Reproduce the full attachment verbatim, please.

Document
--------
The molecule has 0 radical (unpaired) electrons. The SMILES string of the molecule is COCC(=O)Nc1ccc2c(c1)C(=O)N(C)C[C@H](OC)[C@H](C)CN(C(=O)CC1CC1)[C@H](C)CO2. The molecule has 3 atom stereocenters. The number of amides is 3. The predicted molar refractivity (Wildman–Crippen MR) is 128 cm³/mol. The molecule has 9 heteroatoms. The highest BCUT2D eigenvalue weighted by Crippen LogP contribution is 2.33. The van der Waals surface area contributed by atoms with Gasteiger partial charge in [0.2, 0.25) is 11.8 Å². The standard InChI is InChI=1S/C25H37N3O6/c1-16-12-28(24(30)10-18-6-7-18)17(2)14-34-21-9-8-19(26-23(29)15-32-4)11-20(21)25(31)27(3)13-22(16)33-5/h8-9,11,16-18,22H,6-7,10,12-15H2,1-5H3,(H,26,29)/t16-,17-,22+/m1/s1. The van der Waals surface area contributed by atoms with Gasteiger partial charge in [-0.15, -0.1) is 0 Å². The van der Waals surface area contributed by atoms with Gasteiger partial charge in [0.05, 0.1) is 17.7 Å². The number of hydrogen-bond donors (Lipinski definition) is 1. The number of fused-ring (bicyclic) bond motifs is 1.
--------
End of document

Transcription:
The molecule has 0 radical (unpaired) electrons. The SMILES string of the molecule is COCC(=O)Nc1ccc2c(c1)C(=O)N(C)C[C@H](OC)[C@H](C)CN(C(=O)CC1CC1)[C@H](C)CO2. The molecule has 3 atom stereocenters. The number of amides is 3. The predicted molar refractivity (Wildman–Crippen MR) is 128 cm³/mol. The molecule has 9 heteroatoms. The highest BCUT2D eigenvalue weighted by Crippen LogP contribution is 2.33. The van der Waals surface area contributed by atoms with Gasteiger partial charge in [0.2, 0.25) is 11.8 Å². The standard InChI is InChI=1S/C25H37N3O6/c1-16-12-28(24(30)10-18-6-7-18)17(2)14-34-21-9-8-19(26-23(29)15-32-4)11-20(21)25(31)27(3)13-22(16)33-5/h8-9,11,16-18,22H,6-7,10,12-15H2,1-5H3,(H,26,29)/t16-,17-,22+/m1/s1. The van der Waals surface area contributed by atoms with Gasteiger partial charge in [-0.15, -0.1) is 0 Å². The van der Waals surface area contributed by atoms with Gasteiger partial charge in [0.05, 0.1) is 17.7 Å². The number of hydrogen-bond donors (Lipinski definition) is 1. The number of fused-ring (bicyclic) bond motifs is 1.